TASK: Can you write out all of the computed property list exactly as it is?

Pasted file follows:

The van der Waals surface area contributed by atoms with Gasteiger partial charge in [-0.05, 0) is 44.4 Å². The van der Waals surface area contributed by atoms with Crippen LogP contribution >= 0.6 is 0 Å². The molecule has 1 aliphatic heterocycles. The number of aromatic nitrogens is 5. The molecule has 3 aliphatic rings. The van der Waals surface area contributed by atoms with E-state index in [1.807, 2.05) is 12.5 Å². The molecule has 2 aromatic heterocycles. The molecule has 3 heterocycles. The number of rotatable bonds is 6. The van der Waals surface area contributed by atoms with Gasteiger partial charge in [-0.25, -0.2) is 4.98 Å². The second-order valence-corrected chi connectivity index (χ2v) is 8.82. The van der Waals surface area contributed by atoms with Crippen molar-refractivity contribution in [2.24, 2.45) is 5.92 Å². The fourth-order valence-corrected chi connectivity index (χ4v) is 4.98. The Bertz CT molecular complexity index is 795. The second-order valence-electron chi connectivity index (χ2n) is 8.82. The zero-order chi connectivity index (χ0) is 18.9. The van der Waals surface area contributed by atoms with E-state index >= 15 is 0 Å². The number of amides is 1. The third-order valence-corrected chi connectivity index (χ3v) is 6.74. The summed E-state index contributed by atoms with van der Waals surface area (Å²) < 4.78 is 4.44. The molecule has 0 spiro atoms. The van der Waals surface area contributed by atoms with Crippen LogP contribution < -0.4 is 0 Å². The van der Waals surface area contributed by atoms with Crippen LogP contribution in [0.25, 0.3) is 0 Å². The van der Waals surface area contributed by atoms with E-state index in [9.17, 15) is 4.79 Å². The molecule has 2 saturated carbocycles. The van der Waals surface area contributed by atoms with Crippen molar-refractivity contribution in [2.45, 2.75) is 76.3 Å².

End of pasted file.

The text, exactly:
The van der Waals surface area contributed by atoms with Gasteiger partial charge in [-0.05, 0) is 44.4 Å². The van der Waals surface area contributed by atoms with Crippen LogP contribution >= 0.6 is 0 Å². The molecule has 1 aliphatic heterocycles. The number of aromatic nitrogens is 5. The molecule has 3 aliphatic rings. The van der Waals surface area contributed by atoms with E-state index in [1.807, 2.05) is 12.5 Å². The molecule has 2 aromatic heterocycles. The molecule has 3 heterocycles. The number of rotatable bonds is 6. The van der Waals surface area contributed by atoms with Gasteiger partial charge in [-0.25, -0.2) is 4.98 Å². The second-order valence-corrected chi connectivity index (χ2v) is 8.82. The van der Waals surface area contributed by atoms with Crippen molar-refractivity contribution in [2.24, 2.45) is 5.92 Å². The fourth-order valence-corrected chi connectivity index (χ4v) is 4.98. The Bertz CT molecular complexity index is 795. The second-order valence-electron chi connectivity index (χ2n) is 8.82. The zero-order chi connectivity index (χ0) is 18.9. The van der Waals surface area contributed by atoms with E-state index >= 15 is 0 Å². The number of amides is 1. The third-order valence-corrected chi connectivity index (χ3v) is 6.74. The summed E-state index contributed by atoms with van der Waals surface area (Å²) < 4.78 is 4.44. The molecule has 0 spiro atoms. The van der Waals surface area contributed by atoms with Crippen LogP contribution < -0.4 is 0 Å². The van der Waals surface area contributed by atoms with Crippen LogP contribution in [0.25, 0.3) is 0 Å². The van der Waals surface area contributed by atoms with E-state index in [9.17, 15) is 4.79 Å². The molecule has 2 saturated carbocycles. The van der Waals surface area contributed by atoms with Crippen molar-refractivity contribution in [2.45, 2.75) is 76.3 Å².